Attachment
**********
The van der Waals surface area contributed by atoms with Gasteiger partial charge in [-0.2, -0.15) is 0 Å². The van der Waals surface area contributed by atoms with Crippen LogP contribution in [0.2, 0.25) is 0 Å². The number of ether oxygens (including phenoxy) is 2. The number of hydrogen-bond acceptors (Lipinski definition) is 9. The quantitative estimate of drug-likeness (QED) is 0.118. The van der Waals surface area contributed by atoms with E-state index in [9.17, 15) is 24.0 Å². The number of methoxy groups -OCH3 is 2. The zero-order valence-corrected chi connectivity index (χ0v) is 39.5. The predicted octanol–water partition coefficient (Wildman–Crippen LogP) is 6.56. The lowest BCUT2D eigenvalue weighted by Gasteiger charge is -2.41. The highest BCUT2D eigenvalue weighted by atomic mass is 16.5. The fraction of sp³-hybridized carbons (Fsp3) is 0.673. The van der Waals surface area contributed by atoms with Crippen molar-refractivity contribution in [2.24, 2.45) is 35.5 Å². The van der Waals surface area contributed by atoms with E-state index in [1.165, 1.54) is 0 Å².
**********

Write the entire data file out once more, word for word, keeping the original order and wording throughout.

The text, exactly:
The van der Waals surface area contributed by atoms with Gasteiger partial charge in [-0.2, -0.15) is 0 Å². The van der Waals surface area contributed by atoms with Crippen LogP contribution in [0.2, 0.25) is 0 Å². The number of ether oxygens (including phenoxy) is 2. The number of hydrogen-bond acceptors (Lipinski definition) is 9. The quantitative estimate of drug-likeness (QED) is 0.118. The van der Waals surface area contributed by atoms with E-state index in [9.17, 15) is 24.0 Å². The number of methoxy groups -OCH3 is 2. The zero-order valence-corrected chi connectivity index (χ0v) is 39.5. The predicted octanol–water partition coefficient (Wildman–Crippen LogP) is 6.56. The lowest BCUT2D eigenvalue weighted by Gasteiger charge is -2.41. The highest BCUT2D eigenvalue weighted by atomic mass is 16.5. The fraction of sp³-hybridized carbons (Fsp3) is 0.673. The van der Waals surface area contributed by atoms with Crippen molar-refractivity contribution in [2.24, 2.45) is 35.5 Å². The van der Waals surface area contributed by atoms with E-state index in [1.165, 1.54) is 0 Å².